Arsenic in Groundwater

Arsenic is an element found in a number of rocks and minerals. Although it is for the most part naturally occurring, arsenic has been linked to several types of cancer. This is why in 2001, the U.S. Environmental Protection Agency (EPA) lowered the maximum contaminant level (MCL) for arsenic in drinking water from 50 to 10 micrograms per liter of water.

Concentrations of arsenic exceeding the MCL of 10 micrograms per liter have been documented in groundwater aquifers throughout the glaciated Midwest. In Indiana, natural arsenic in groundwater is mobilized from its lithological hosts — typically either unconsolidated glacial materials or near-surface bedrock. Arsenic can also be introduced into groundwater through contamination resulting from human activities.

Members of the Groundwater Focus Committee have invested time collecting and analyzing water and sediment samples in an attempt to better understand the distribution and mobilization mechanisms of naturally occurring arsenic. Much of this work is conducted through the Statewide Groundwater Monitoring Network, (GWMN), which is administered by the Indiana Department of Environmental Management.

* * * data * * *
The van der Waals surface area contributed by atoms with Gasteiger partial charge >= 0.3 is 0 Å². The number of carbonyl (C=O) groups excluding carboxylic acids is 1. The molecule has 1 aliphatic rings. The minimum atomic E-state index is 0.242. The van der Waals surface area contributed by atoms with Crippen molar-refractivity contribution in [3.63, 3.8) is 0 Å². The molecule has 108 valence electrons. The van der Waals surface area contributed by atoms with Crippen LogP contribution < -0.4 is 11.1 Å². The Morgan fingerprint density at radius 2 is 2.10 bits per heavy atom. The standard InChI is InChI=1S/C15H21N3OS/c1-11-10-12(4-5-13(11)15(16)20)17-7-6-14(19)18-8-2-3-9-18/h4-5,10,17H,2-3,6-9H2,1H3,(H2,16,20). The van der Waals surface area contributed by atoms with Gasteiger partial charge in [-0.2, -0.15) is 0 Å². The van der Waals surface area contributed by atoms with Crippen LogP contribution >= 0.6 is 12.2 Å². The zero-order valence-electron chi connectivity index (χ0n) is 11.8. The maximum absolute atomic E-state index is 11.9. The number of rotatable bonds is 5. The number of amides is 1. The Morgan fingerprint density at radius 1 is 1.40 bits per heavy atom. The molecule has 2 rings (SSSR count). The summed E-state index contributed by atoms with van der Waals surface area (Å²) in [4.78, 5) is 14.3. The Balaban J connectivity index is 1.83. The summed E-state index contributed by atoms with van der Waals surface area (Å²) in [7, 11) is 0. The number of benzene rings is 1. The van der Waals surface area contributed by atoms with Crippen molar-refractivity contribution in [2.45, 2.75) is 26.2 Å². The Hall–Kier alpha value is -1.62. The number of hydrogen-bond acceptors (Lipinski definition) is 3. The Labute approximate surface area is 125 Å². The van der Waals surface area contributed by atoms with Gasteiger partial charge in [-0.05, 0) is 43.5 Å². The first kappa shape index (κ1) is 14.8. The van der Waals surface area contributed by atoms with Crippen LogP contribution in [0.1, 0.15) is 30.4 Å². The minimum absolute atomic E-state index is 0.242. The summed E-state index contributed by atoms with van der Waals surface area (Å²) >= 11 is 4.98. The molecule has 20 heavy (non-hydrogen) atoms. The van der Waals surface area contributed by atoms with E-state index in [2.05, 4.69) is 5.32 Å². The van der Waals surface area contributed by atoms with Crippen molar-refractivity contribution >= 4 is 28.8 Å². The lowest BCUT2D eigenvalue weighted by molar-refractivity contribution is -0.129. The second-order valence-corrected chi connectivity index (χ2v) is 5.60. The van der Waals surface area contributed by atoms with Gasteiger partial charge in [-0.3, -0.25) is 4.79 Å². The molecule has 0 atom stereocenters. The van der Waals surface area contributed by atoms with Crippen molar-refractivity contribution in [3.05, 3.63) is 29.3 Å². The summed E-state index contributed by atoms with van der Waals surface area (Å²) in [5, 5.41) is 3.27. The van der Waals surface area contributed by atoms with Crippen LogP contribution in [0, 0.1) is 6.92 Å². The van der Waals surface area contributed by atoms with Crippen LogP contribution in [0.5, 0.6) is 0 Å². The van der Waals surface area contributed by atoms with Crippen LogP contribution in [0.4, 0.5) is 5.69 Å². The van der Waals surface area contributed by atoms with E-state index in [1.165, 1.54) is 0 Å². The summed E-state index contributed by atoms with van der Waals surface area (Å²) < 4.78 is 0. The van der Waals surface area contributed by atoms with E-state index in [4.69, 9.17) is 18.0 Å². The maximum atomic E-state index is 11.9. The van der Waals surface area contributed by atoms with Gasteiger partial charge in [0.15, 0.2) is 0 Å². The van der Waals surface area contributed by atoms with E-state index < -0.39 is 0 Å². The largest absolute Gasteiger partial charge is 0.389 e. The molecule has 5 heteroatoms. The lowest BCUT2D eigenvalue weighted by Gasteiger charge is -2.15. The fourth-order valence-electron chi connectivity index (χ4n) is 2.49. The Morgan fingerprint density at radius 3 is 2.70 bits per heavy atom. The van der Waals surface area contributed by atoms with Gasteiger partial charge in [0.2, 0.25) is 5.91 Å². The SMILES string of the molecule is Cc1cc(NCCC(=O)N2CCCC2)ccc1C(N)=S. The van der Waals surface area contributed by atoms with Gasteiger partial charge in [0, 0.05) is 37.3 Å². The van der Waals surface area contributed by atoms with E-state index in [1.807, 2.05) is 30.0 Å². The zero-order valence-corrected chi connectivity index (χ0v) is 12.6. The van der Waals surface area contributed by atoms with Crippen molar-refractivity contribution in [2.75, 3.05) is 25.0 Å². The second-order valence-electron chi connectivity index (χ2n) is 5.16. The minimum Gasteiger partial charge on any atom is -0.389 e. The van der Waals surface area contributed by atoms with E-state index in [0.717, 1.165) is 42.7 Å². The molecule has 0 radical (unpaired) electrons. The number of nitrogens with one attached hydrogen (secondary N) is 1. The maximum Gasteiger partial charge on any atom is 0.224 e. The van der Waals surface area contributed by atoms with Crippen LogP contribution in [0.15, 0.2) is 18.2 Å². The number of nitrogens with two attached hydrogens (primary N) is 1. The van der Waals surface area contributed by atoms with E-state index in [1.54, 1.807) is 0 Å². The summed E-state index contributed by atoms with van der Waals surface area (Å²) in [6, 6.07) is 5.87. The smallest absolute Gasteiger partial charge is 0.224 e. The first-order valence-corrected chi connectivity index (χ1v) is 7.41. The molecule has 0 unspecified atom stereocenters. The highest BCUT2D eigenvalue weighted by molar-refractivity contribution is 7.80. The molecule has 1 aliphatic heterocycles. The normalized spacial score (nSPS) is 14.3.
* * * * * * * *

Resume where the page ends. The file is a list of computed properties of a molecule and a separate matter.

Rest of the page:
To get the most recent report of the GWMN, click here. You can also learn more about arsenic in groundwater on the Water Issues Paper developed on this topic by the InWMC as a resource for its members and the public.